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Erie Indians

The Erie Indians were an Iroquoian tribe of the northeastern woodlands, particularly Ohio, Pennsylvania, and New York state. They were relatives and allies of the Huron tribe. The Erie language was never well recorded, but was clearly an Iroquoian language similar to Huron and Seneca. The Eries no longer exist as a distinct tribe. After being defeated in a war with the Iroquois Confederacy, the surviving Eries merged into the Huron-Wyandot tribe, where most Erie descendants live today. Other Erie people were absorbed into the Seneca or other Iroquois tribes (it was common among the Iroquois to adopt war captives.)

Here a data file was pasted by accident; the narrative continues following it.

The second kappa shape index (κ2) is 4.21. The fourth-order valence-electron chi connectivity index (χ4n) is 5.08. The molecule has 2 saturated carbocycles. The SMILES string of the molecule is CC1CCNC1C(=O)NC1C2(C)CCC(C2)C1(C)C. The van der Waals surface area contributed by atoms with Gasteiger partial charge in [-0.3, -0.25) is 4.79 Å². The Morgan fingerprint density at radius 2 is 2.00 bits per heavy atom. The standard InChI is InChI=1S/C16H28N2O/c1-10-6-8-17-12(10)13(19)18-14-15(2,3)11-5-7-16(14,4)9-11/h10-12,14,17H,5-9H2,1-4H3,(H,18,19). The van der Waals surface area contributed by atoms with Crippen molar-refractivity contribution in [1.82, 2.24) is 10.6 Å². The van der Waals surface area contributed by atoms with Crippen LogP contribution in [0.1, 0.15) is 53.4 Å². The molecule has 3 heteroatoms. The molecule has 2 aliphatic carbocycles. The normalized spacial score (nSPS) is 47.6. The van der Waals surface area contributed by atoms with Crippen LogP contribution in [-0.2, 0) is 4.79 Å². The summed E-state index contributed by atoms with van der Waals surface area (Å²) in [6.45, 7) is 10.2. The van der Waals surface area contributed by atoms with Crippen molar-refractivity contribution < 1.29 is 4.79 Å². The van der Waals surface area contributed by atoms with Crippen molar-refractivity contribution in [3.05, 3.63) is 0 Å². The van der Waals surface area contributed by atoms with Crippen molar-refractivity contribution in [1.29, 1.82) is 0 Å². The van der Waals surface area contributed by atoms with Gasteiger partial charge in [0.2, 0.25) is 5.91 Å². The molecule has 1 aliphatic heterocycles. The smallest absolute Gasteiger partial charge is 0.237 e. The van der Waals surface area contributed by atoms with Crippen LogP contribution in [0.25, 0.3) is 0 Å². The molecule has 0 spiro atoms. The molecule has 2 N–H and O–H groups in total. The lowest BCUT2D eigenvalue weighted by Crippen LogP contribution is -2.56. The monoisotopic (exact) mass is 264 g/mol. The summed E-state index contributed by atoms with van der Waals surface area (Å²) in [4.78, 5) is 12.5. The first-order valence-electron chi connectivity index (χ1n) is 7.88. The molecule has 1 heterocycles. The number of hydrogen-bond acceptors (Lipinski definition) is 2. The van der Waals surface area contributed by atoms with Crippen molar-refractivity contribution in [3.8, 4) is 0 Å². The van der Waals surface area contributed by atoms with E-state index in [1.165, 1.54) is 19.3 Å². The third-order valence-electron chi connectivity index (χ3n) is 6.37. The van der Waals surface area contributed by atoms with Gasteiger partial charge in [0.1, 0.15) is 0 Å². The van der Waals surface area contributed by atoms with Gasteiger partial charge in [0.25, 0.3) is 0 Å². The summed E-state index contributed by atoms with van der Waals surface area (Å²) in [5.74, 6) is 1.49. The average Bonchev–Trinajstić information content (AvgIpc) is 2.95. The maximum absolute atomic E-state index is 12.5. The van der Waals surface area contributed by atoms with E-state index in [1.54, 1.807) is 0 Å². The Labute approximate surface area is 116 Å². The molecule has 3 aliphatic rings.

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Erie Language Resources

MultiTree: Erie:
    Theories about Erie's language relationships compiled by Linguist List.

Erie Culture and History Links

Erie Tribe:
    Erie tribal history.
The Erie Indians of Avon, Ohio:
    Information on the culture and history of the Erie tribe.
Erie Tribe History:
    Article on the Erie tribe from the Handbook of American Indians.
Wikipedia: Eries: * Encyclopedia of Cleveland History: Erie:
    Encyclopedia articles on the Erie Indians.
Four Directions: Erie:
    Timeline and links about Erie history.

Books for sale on the Erie Indians
Our organization earns a commission from any book bought through these links

Discover Erie Tribes in History:
    Children's book about the Erie Native Americans.

Links, References, and Additional Information

Erie Tribe:
Erie links page.
Los Erie:
Information about the Eries and their language in Spanish.

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